While the specific requirements differ from lender to lender, lenders will likely take the above factors into consideration. We recommend businesses first apply for a line of credit with a traditional lender like a bank. Banks will often give the most competitive rates but have longer application processing times and stricter requirements. If you can't qualify with a bank, consider online lenders, which often have more lenient requirements and faster funding times but typically charge much higher rates.
Want to know what the typical requirements are? Here's an aggregated profile of a borrower that would qualify for a line of credit:
|Time in business||6 months+|
|Loan amount||Up to $250,000|
|Line of credit term||Up to 5 years|
|Repayment period||12 months after each draw|
|Rates||Variable (prime rate + additional rate)|
|Recurring fees||$100 to $250 annually, or a percentage of the line of credit amount|
What to consider when choosing a business line of credit
The four major differentiators between lenders and products are the following:
- Minimum requirements: Most lenders will set strict requirements around personal credit scores, the annual revenue your business brings in, how long your business has been in business and what you'll be using the funds for. Many lenders require a minimum credit score of 600, $100,000 in annual revenue and for a business to have been in operation for at least a year. Looking at the different requirements across different lenders is the easiest and quickest way to determine what products you'll want to consider, as well as what not to.
- Credit line details: Most products don't require a regular draw, but some might require it just to keep your rates locked. Some may contain "usage fees," which will vary depending on individual borrowers and how risky lenders deem you to be. Lines of credit may charge maintenance or origination fees, though these might be waived if you withdraw a specified amount within a certain amount of time. Many of the lines of credit geared toward startups don't have any maintenance or origination fees.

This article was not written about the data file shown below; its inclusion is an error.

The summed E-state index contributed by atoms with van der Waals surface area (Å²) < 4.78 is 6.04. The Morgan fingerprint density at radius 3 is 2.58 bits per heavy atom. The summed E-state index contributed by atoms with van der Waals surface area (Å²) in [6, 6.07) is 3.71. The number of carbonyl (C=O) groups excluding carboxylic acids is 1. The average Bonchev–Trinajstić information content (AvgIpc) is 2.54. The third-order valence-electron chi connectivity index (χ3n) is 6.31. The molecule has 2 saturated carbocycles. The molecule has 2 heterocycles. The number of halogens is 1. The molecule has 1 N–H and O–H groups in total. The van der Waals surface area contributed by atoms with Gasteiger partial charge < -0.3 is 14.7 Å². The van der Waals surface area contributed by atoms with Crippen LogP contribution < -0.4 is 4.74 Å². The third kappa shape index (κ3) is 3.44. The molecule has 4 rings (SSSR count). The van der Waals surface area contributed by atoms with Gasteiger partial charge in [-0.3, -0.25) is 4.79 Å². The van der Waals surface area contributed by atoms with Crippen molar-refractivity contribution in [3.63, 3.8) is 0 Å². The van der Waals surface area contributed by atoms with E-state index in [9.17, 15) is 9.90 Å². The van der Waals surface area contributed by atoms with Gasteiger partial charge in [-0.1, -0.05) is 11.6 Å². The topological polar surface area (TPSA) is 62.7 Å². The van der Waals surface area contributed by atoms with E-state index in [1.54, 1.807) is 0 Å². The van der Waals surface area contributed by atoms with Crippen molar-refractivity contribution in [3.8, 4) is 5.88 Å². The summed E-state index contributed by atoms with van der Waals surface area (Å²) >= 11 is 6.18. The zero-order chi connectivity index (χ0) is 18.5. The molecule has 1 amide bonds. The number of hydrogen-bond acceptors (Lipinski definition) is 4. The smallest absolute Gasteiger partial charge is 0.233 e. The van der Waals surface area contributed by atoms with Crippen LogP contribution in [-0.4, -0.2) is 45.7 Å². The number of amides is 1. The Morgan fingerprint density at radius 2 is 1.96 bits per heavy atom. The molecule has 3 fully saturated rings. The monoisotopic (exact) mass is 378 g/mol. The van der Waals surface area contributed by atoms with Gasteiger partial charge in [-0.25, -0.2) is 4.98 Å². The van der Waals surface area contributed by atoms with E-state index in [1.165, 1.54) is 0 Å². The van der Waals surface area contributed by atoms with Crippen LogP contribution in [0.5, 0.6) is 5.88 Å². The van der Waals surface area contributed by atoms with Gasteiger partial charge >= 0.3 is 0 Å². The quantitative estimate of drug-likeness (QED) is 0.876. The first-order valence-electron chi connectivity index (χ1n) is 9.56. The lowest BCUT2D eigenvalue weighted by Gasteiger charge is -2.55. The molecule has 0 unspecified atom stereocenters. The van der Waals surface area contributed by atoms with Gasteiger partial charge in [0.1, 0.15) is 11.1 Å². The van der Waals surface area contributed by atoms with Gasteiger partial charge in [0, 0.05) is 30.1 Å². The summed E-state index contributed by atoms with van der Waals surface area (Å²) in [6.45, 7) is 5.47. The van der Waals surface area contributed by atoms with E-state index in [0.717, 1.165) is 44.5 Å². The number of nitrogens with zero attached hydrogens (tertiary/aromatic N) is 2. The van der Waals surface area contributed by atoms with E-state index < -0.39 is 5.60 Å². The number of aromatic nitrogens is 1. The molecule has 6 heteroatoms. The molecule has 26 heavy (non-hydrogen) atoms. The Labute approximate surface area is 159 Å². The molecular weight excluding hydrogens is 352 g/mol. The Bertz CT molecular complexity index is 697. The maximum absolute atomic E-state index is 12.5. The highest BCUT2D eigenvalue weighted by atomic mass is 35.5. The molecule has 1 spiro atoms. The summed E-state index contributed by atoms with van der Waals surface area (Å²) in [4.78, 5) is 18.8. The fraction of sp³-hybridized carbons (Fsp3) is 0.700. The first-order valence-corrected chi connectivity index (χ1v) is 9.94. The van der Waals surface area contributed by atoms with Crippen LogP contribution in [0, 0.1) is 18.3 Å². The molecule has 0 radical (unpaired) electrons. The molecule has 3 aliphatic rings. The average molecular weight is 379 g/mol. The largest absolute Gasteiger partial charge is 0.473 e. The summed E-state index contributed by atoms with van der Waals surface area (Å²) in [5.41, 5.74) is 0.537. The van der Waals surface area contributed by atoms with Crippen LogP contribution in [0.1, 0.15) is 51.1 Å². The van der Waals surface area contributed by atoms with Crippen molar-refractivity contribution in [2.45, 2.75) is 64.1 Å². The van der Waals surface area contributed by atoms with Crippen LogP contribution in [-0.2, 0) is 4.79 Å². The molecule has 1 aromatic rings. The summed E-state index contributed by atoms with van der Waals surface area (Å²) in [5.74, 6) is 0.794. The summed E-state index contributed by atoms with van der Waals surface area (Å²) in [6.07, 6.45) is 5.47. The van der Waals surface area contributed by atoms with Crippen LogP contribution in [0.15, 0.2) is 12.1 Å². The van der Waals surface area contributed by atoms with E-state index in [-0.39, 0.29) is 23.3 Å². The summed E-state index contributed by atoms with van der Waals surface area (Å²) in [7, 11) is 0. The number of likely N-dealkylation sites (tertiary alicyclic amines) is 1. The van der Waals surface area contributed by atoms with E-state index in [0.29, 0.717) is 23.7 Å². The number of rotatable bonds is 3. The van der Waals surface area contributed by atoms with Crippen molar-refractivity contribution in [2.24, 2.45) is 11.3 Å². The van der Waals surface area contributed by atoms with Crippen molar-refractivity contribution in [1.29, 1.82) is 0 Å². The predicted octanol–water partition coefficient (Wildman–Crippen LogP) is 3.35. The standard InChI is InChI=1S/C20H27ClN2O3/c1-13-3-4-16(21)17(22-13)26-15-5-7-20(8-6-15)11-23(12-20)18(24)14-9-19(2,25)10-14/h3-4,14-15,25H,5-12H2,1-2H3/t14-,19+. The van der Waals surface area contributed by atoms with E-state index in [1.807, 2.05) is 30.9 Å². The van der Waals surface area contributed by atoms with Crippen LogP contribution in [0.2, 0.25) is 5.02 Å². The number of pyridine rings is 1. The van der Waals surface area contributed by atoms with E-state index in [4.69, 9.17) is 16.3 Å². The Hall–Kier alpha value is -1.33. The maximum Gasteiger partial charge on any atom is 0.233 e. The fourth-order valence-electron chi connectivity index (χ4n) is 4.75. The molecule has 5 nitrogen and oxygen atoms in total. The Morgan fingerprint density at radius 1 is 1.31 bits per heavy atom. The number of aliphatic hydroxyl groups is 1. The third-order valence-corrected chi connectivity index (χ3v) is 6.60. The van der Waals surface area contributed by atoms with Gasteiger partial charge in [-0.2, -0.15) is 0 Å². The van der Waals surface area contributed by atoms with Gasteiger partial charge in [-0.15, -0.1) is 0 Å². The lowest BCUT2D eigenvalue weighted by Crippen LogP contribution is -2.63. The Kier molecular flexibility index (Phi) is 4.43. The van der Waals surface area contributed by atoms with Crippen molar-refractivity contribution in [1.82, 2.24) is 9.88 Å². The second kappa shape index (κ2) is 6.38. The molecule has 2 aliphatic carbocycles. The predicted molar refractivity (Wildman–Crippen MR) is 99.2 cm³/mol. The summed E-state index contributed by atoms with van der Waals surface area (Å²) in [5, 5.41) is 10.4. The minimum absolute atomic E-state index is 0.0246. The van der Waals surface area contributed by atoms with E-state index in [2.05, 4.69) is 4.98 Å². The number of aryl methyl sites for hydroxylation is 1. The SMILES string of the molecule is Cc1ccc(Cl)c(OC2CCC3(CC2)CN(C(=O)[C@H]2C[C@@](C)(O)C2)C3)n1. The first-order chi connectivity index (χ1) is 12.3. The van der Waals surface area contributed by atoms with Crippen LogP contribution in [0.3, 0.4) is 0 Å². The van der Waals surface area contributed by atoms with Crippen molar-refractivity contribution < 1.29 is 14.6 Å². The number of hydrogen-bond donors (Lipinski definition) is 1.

- Application process: Online lenders have really helped drive down the timeline in this space. After submitting an application to an online lender, you should expect a decision within a business day or two, and your funds should be made available within three business days. If you go with a traditional lender, it might take weeks to receive an approval decision and funding.
- Repayment terms: Depending on how your business handles cash, this can be a major factor in what lender or product you select. Many credit lines require weekly payments, but there are others with monthly payments or more flexible plans, if that's how your business operates.
I know what I want to apply for. Now what?
Once you've identified the lender and product you want to use, take a look at the lender's website. Most lenders will offer online applications that can be easily filled out within minutes. If you still have questions, lender websites typically have the company's contact info attached to the application, or a chatbox where you can quickly connect to a real person. They'll be ready to answer any questions on your product, and their job is to help make filling out the application easier. For some lenders, you can schedule an appointment at a physical branch location to learn more about applying for a business line of credit.